After Chapter One has been read—several times—the student is ready for vamping (Chapter 2). Vamping is the basic idea of rhythm, here as played on 5-string banjo. But Hatfield presents more than just a Boom-Chuk approach to vamping. In this chapter, one studies bass notes in vamping, split-bar vamping (going from an F-chord form to a D-chord form in a harmonic sequence), playing with bounce, using turnarounds, using passing tones, and many other sub-headings. It sounds a bit confusing; but it is not, as Hatfield manages to clarify and explain and illustrate all of these sub-headings with exercises and examples.
Often, students and jam session folks “just want to vamp” as back-up. Well, proceed through Chapter 2 and you’ll have a bachelor’s degree in back-up, because you will learn all those secrets that professional banjoists, the ones who use vamping, know. For instance, if you learn Hatfield’s back-up arrangement of Handsome Molly, you’ll have learned the two chord-form of vamping and also the vamping use of passing tones. Again, if you work through Chapter 2, playing every exercise and memorizing the forms and ideas (why wouldn’t you?), then you will be ready for Chapter 3.
Like the way some banjoists use rolls as back-up? So does Hatfield, and he presents many roll techniques, again each one appropriately illustrated. Here one can pursue fast-change-progressions rolls, rolls “up the neck,” moving from major keys to 7th keys pinch-triplet backup, arpeggio backup, and roll backup in 3/4 time—among other valuable subdivisions. If you are not sure about what these things mean, the examples and text make them clear, and quickly so.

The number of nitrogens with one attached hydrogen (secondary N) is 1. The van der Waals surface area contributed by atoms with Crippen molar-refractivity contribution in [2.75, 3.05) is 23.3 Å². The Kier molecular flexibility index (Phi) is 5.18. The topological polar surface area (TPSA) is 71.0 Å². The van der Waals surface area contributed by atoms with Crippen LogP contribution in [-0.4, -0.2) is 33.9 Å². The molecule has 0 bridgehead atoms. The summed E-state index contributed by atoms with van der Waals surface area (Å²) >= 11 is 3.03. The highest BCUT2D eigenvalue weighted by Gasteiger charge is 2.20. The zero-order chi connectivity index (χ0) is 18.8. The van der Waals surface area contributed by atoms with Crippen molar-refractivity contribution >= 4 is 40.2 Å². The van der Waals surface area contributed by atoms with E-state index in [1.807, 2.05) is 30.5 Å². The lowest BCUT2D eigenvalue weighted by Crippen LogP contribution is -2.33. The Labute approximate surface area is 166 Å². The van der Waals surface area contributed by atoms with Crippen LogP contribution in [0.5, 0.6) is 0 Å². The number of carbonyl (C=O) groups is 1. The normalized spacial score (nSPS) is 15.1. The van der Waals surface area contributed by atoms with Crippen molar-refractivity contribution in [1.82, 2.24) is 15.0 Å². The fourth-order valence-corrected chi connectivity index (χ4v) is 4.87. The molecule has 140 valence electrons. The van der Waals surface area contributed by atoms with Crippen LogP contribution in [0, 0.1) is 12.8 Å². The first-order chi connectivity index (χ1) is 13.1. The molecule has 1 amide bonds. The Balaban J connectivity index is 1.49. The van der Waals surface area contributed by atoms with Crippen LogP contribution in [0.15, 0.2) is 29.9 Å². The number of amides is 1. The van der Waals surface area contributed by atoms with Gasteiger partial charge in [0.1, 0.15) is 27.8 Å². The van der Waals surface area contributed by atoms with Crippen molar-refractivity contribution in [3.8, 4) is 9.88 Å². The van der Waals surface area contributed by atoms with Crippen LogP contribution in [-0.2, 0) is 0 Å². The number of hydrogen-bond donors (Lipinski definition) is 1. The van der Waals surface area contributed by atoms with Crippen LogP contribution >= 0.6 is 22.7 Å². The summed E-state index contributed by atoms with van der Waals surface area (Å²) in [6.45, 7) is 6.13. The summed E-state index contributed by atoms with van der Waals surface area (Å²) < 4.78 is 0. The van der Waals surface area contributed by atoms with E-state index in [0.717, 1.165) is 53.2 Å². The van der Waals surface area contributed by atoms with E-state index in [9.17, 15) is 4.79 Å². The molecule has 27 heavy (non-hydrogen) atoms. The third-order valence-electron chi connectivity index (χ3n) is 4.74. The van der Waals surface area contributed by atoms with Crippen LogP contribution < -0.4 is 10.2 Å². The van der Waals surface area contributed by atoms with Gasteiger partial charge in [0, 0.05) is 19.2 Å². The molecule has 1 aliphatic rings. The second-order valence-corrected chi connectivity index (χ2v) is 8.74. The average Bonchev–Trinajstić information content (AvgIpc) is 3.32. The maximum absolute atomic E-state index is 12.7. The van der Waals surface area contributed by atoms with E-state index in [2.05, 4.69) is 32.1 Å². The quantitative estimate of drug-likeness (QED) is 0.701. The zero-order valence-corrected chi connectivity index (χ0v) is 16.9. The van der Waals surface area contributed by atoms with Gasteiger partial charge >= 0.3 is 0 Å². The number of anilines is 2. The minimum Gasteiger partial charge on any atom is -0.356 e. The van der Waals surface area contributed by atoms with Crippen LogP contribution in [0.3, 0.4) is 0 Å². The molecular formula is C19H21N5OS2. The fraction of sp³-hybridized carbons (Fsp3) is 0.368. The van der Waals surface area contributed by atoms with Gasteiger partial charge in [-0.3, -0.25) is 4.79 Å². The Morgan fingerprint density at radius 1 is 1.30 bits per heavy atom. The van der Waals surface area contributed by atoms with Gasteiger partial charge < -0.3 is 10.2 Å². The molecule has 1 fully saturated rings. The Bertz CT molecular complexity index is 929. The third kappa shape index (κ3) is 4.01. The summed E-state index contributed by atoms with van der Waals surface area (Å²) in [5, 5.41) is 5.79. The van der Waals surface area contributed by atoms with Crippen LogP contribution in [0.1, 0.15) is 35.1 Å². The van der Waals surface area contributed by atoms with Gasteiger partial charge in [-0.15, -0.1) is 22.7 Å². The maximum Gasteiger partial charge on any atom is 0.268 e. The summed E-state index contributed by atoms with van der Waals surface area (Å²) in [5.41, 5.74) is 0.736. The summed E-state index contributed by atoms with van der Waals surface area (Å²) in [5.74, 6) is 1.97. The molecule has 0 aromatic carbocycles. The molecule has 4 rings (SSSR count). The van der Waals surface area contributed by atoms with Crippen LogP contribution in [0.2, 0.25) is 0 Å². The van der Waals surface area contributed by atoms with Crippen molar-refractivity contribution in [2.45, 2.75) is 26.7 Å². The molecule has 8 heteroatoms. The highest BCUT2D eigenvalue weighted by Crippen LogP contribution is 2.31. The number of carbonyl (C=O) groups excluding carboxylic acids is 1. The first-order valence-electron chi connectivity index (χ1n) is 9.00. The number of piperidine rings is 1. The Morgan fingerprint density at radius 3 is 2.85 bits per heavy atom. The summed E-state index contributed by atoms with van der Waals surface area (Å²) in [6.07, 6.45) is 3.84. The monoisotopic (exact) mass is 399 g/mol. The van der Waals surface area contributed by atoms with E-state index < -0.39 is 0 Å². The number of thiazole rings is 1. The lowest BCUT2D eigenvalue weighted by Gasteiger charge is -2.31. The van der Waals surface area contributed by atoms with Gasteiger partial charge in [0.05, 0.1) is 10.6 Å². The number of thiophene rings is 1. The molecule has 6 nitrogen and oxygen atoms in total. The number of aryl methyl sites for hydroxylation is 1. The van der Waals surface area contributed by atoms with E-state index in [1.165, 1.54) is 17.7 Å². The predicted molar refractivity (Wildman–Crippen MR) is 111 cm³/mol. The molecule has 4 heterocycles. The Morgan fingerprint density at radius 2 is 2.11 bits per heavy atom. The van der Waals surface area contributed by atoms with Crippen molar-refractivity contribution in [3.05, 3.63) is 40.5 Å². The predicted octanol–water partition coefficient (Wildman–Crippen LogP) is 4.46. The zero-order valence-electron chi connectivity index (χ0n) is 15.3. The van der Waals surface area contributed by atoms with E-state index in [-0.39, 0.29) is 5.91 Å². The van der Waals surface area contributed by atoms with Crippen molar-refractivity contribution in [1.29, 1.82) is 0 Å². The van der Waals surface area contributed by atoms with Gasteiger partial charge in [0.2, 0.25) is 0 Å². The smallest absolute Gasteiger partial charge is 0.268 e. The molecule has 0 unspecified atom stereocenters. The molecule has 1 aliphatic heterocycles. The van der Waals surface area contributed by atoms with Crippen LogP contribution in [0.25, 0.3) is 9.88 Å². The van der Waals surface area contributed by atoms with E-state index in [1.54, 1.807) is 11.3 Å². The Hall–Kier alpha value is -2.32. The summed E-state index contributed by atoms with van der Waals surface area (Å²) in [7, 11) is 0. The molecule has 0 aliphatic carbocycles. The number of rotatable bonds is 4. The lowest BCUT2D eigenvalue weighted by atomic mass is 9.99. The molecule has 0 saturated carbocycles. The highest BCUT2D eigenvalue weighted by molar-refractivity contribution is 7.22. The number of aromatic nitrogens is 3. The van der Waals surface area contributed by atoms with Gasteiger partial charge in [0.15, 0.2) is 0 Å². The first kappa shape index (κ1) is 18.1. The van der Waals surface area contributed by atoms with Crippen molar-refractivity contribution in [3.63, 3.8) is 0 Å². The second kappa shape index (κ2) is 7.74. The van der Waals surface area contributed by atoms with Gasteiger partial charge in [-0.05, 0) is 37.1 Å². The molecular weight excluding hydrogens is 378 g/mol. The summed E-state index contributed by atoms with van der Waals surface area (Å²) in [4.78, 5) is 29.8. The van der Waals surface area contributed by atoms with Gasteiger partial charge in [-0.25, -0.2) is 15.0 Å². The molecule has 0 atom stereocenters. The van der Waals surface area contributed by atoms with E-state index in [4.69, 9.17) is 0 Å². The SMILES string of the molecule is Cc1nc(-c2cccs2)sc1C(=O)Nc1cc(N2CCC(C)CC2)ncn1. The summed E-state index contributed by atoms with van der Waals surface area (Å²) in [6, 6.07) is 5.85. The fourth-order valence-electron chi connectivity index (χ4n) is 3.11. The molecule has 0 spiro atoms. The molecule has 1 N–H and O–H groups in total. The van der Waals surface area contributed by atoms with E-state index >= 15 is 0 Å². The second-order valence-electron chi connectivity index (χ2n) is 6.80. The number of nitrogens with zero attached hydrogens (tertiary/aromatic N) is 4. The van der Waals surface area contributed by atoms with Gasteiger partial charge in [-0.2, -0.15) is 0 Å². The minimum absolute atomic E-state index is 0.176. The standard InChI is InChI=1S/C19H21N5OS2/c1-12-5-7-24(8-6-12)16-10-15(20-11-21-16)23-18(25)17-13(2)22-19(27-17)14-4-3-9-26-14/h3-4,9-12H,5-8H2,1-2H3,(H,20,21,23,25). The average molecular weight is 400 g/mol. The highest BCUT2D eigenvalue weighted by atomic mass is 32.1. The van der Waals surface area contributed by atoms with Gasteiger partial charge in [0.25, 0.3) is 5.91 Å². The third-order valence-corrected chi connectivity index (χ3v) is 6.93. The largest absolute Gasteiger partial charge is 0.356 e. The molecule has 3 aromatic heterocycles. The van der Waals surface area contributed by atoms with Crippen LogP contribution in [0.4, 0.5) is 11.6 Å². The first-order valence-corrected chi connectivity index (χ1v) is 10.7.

One of my favorite chapters is 4, on Fill Licks. To my ear, playing fill licks at the right time defines a good banjoist. Hatfield provides G/D fill licks, up-the-neck fills, D formation fills, F formation fills, Bar-formation fills, and other approaches to fills. [See Figure 1]. Learning these techniques makes for good music, and used properly, the banjoist will not have to be politely reminded that “the banjo is a very loud instrument.”
Another valuable chapter for fledgling banjoists is Chapter 5, in which Jack presents four full band arrangements of bluegrass standards: Sitting on Top of the World, Lonesome Road Blues, Don’t This Road Look Rough and Rocky, and I’ll Fly Away. These standards illustrate the formulas for many other bluegrass songs. In these arrangements, one has a country blues, an instrumental (or vocal), an old love lyric, and a gospel piece. Right there, one has a good chunk of the basic bluegrass band repertoire. The arrangements feature banjo solos as well as back-up, just as a band might play the tunes from start to finish. [See Figure 2.]
Now: if you enjoy the theory of music, that is, learning what is involved with music harmony and melody (and not just bluegrass), as well as learning to hear chords and chord changes by ear, Chapter 6 is the one for you. But stand warned: music theory is heady stuff, headier than some might be ready for. Hatfield makes theory enjoyable, though, and definitely readable. When you finish this chapter, you will be acquainted with theory and recognize the theory of music in your own playing.
Hatfield’s final chapter involves playing backup in different keys…Hatfield focuses on transposing from one key to another, playing in different modes…and transitioning from C Major to A minor.
Just about everything one needs to know about playing bluegrass banjo backup is in this text. In addition to the easy-to-read text, and the many examples and tabs, Hatfield provided two CDs that that not only illustrate the examples and tabs, but also provides full-band arrangements and sample backup for many tunes covered in the text itself.
It’s really a fat book, spiral bound, full of valuable tips fo all banjoists, not only people who want to expand their knowledge of how to to play accompaniment and not just licks and solos. “Backup Techniques” costs a mere thirty five dollars. Think about it: some bridges cost that much…The information in the book makes makes the cost of the book an immense bargain…Confused about backup? Then dispel the confusion and get this book!